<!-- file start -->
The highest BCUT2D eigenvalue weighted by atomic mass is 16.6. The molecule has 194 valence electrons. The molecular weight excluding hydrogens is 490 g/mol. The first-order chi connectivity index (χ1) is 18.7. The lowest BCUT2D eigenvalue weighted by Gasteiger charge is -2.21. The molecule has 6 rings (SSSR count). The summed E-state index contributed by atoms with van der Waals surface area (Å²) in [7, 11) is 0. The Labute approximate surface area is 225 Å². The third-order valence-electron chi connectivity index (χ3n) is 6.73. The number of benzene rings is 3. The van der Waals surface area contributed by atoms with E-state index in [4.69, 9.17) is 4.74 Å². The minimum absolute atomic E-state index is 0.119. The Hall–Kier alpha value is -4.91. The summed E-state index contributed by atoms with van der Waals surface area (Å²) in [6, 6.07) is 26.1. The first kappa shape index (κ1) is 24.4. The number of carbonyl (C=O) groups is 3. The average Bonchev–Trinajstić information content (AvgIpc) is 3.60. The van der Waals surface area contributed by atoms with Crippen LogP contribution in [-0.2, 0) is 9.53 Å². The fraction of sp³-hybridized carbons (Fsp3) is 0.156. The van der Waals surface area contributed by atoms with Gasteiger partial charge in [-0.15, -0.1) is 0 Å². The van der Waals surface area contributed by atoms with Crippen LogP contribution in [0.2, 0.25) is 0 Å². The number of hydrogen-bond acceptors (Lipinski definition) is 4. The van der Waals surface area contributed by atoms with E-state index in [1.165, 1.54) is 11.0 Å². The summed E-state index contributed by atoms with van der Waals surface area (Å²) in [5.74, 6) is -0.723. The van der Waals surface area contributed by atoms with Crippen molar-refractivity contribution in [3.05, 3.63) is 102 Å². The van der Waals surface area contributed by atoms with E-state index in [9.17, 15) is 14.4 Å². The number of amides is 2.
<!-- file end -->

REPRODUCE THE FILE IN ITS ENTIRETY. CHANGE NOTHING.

The highest BCUT2D eigenvalue weighted by atomic mass is 16.6. The molecule has 194 valence electrons. The molecular weight excluding hydrogens is 490 g/mol. The first-order chi connectivity index (χ1) is 18.7. The lowest BCUT2D eigenvalue weighted by Gasteiger charge is -2.21. The molecule has 6 rings (SSSR count). The summed E-state index contributed by atoms with van der Waals surface area (Å²) in [7, 11) is 0. The Labute approximate surface area is 225 Å². The third-order valence-electron chi connectivity index (χ3n) is 6.73. The number of benzene rings is 3. The van der Waals surface area contributed by atoms with E-state index in [4.69, 9.17) is 4.74 Å². The minimum absolute atomic E-state index is 0.119. The Hall–Kier alpha value is -4.91. The summed E-state index contributed by atoms with van der Waals surface area (Å²) in [6, 6.07) is 26.1. The first kappa shape index (κ1) is 24.4. The number of carbonyl (C=O) groups is 3. The average Bonchev–Trinajstić information content (AvgIpc) is 3.60. The van der Waals surface area contributed by atoms with Crippen LogP contribution in [-0.2, 0) is 9.53 Å². The fraction of sp³-hybridized carbons (Fsp3) is 0.156. The van der Waals surface area contributed by atoms with Gasteiger partial charge in [-0.15, -0.1) is 0 Å². The van der Waals surface area contributed by atoms with Crippen LogP contribution in [0.2, 0.25) is 0 Å². The number of hydrogen-bond acceptors (Lipinski definition) is 4. The van der Waals surface area contributed by atoms with E-state index in [1.165, 1.54) is 11.0 Å². The summed E-state index contributed by atoms with van der Waals surface area (Å²) in [5.74, 6) is -0.723. The van der Waals surface area contributed by atoms with Crippen molar-refractivity contribution in [3.05, 3.63) is 102 Å². The van der Waals surface area contributed by atoms with E-state index in [9.17, 15) is 14.4 Å². The number of amides is 2.